Nowhere is this illustrated better than in the 2014 Zero SR, the latest bike from one of the best-known electric motorcycle manufacturers.
Just a handful of years ago, electric motorcycles were weighty, offered only modest performance and struggled with the same short range estimates of the first breed of electric cars--some were lucky to get more than 50-60 miles on a charge.
But launched on November 4, the Zero SR is the company's most potent bike yet and even offers a usable range.
Based on the Zero S, the extra "R" grants riders a larger 660 amp motor controller allowing the electric motor to develop 24 percent more power and 56 percent higher torque--for figures of 67 horsepower and 106 pounds-feet.
While the former figure may not sound spectacular to sports bike riders--and is no doubt responsible for the Zero's relatively low 102 mph top speed--the latter is highly impressive. All that grunt allows the SR to reach 60 mph in only 3.3 seconds, on par with several high-end sports bikes and a good number of supercars too.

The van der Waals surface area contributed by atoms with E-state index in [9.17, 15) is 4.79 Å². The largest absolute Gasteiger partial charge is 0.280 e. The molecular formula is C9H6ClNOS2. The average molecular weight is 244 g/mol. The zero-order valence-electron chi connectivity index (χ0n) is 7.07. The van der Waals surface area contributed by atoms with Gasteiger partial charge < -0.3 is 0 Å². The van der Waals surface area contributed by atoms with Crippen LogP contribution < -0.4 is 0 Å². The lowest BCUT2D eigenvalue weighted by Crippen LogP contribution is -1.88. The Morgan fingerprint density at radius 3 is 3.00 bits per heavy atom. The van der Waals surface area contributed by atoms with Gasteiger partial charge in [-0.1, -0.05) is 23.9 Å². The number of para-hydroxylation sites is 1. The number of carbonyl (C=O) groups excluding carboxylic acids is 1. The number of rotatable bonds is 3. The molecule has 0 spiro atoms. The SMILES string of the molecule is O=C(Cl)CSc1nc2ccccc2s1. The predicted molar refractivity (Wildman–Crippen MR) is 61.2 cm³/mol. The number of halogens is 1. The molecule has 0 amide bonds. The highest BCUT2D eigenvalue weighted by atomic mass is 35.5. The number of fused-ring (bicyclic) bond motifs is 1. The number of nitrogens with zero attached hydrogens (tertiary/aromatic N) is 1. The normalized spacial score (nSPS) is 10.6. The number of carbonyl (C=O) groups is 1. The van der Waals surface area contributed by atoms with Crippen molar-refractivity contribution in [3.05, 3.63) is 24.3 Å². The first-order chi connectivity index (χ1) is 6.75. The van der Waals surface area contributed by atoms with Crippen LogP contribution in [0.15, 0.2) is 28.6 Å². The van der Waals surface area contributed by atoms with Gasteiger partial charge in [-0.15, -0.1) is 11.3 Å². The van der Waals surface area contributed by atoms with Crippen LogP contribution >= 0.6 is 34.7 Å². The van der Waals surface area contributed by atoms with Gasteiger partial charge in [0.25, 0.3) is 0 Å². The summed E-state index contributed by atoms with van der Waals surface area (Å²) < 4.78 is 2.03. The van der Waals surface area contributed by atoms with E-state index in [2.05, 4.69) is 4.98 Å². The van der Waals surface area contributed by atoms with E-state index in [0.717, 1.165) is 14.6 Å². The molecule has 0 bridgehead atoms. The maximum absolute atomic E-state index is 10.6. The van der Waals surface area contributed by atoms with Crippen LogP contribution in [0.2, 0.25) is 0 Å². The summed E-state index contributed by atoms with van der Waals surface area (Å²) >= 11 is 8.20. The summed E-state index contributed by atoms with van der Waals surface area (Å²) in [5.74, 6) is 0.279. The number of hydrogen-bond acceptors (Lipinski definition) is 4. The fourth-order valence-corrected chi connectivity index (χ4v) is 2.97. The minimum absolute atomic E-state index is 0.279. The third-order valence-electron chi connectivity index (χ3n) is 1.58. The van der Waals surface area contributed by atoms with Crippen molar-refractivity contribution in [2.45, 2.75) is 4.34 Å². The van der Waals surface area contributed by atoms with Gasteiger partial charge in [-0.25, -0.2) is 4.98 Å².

Zero has also tweaked the suspension and brakes for a better ride, while importantly, range has also increased--in city riding, a claimed 171 miles is possible. That drops to 106 miles on a steady 55 mph highway cruise, but an average of around 130 miles isn't out of the question.
Unusually, some of the extra range over previous Zero bikes is handled by a 2.8 kWh range-extending battery, on top of the standard 11.4 kWh unit.
This impressive pace of development is helped by all the stuff motorcycles don't need that their four-wheeled equivalents do--crash structures, safety features, technology features and so-on. And it makes use of the areas in which motorcycles already lead--light weight, high performance and intimate control between rider and machine.
It's little wonder an electric motorcycle became the first electric vehicle to win its class outright at this year's Pikes Peak Hill Climb.